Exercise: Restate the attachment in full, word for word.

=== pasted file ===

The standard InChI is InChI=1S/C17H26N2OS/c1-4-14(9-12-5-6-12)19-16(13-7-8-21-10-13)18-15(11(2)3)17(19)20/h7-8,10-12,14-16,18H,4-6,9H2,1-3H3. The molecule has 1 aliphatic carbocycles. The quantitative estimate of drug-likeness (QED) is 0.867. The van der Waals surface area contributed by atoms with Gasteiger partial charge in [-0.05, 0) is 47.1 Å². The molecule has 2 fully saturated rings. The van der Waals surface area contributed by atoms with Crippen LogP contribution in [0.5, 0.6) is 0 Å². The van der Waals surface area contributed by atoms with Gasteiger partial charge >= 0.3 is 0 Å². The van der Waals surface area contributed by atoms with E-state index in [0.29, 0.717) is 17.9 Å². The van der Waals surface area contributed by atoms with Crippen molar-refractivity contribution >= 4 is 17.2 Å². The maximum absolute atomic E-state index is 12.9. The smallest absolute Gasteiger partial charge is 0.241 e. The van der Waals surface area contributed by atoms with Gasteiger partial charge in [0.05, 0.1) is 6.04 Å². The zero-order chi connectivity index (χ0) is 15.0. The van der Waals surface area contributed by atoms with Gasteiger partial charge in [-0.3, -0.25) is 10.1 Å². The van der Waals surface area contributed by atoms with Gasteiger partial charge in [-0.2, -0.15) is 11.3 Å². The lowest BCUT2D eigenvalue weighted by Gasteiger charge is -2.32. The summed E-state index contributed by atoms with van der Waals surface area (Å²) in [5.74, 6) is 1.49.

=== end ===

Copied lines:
The standard InChI is InChI=1S/C17H26N2OS/c1-4-14(9-12-5-6-12)19-16(13-7-8-21-10-13)18-15(11(2)3)17(19)20/h7-8,10-12,14-16,18H,4-6,9H2,1-3H3. The molecule has 1 aliphatic carbocycles. The quantitative estimate of drug-likeness (QED) is 0.867. The van der Waals surface area contributed by atoms with Gasteiger partial charge in [-0.05, 0) is 47.1 Å². The molecule has 2 fully saturated rings. The van der Waals surface area contributed by atoms with Crippen LogP contribution in [0.5, 0.6) is 0 Å². The van der Waals surface area contributed by atoms with Gasteiger partial charge >= 0.3 is 0 Å². The van der Waals surface area contributed by atoms with E-state index in [0.29, 0.717) is 17.9 Å². The van der Waals surface area contributed by atoms with Crippen molar-refractivity contribution >= 4 is 17.2 Å². The maximum absolute atomic E-state index is 12.9. The smallest absolute Gasteiger partial charge is 0.241 e. The van der Waals surface area contributed by atoms with Gasteiger partial charge in [0.05, 0.1) is 6.04 Å². The zero-order chi connectivity index (χ0) is 15.0. The van der Waals surface area contributed by atoms with Gasteiger partial charge in [-0.3, -0.25) is 10.1 Å². The van der Waals surface area contributed by atoms with Gasteiger partial charge in [-0.2, -0.15) is 11.3 Å². The lowest BCUT2D eigenvalue weighted by Gasteiger charge is -2.32. The summed E-state index contributed by atoms with van der Waals surface area (Å²) in [5.74, 6) is 1.49.